Meet Miss TragiComic Texas, author of a personal blog titled My Modern TragiComedy. No, wait, allow me to introduce you to Sandy Saavedra, aspiring writer turned creator of ‘short, sharp and edgy’ posts for Nacho Papi, LatinoNow’s website. Wait, before you get too comfortable, please shake hands with Dominga Saavedra, the real woman behind the story. All three are one and the same and her novel, Lone Star Legend is Gwendolyn Zapeda’s attempt to find her main character’s true identity while learning what’s really of value. The challenge is maintaining her integrity in the world of blogs, posts and life at the speed of light on a computer screen.
It’s a wild ride: fast, sexy but somewhat disappointing. The book lulled me into feeling like an insider but left me wishing it hadn’t been so predictable. I wanted more substance from Sandy, more angst over the trade offs she’s repeatedly forced to make to stay in a heartless, breathless career. Time after time she gives in and sells out, saving her redemption for an unconvincing finish. I also didn’t want to be so constantly reminded of how today’s web-trolling youth are coerced into looking at appearances and scandals to try and find their role models, seduced by bright, shiny and all the wrong reasons.
Lone Star Legend has flashes of brilliance almost despite itself. Zapeda manages to convey a strong sense of place (Austin, Texas) mainly through honky tonks, chick coffee bars and random dirves out into the country where from time to time I had hopes for some real depth and discovery. However, reduced to sound bites, her characters suffer. Her mother, father, short-lived academic boyfriend, and co-workers including poor Angelic, come off as stereotypes and feel one-dimensional. Even Tio Jamie, The Chupacabra and quiet hero here, falls short. Thankfully Sandy rides off into the sunset hard at work on a book about her great-aunt, Linda. That’s the book I am waiting for, my appetite whetted by the rare glimpses into an old soul through cameo appearances via journal entries.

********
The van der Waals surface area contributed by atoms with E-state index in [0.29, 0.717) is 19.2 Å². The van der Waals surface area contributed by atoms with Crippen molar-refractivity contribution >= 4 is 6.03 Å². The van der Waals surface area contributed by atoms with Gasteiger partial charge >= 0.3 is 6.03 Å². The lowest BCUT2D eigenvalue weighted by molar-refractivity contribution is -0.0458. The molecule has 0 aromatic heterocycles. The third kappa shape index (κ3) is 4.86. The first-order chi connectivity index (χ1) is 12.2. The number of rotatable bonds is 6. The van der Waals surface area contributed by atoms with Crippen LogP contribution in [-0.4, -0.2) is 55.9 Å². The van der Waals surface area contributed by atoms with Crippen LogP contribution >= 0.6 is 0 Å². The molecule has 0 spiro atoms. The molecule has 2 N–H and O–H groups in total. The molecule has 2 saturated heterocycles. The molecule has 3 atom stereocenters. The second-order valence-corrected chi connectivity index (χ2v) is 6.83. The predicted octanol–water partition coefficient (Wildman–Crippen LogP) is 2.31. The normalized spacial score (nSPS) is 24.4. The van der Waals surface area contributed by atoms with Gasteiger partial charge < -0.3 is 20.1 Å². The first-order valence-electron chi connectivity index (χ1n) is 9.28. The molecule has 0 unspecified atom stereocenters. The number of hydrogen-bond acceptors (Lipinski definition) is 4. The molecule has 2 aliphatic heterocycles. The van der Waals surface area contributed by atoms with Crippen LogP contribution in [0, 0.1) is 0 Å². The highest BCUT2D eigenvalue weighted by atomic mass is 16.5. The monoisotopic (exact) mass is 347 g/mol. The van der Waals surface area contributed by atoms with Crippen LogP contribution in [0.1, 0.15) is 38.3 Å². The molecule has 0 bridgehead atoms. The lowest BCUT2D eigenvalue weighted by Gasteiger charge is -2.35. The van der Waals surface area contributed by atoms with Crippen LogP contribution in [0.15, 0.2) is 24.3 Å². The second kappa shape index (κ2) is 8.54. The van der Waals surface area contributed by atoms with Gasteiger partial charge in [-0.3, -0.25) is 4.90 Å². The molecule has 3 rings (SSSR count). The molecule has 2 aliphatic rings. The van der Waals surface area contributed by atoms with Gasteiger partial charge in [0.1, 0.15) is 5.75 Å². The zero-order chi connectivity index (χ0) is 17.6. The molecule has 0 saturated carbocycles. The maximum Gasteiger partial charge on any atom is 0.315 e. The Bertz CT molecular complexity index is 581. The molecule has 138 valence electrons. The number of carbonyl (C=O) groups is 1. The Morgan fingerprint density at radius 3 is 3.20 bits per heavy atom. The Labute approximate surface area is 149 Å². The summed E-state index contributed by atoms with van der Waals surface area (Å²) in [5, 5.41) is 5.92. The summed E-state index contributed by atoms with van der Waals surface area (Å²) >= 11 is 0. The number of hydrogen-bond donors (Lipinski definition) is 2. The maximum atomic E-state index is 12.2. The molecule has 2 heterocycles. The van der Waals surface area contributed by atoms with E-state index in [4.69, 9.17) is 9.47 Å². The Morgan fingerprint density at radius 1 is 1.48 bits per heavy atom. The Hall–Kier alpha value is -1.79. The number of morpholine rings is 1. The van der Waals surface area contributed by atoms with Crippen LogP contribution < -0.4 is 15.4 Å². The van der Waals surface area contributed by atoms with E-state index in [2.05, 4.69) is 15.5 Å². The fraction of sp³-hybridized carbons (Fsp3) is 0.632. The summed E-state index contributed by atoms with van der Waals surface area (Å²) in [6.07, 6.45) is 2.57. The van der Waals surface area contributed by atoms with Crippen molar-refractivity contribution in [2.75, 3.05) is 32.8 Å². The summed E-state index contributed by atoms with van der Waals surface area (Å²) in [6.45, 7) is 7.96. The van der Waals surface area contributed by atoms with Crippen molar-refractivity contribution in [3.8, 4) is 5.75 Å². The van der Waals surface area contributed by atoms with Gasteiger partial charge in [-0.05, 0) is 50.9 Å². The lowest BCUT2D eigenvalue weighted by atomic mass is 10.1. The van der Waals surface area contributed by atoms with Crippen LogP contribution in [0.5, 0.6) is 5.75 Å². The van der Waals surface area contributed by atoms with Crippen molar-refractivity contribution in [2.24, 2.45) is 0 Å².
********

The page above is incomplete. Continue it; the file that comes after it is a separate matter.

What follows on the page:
Still, at heart, Lone Star Legend tells an important story. It works as a modern day cautionary tale. What are we really asking for when we go in search of fame? How much privacy can anyone who puts herself on the Internet honestly expect to maintain in her life? What happens to ethics when there’s money to be made?
Lone Star Legend is often funny, smart and hip. I only wished it had gone deeper which might be an oxymoron given the world it describes.
Amelie lives and works on a pond in Cape Cod. She shares her home with her husband and two sons and both reads and writes whenever possible. Her ‘day job’ is in social services.
This book was provided free of any obligation by Hachette Book Group. No monetary or any other form of compensation was received.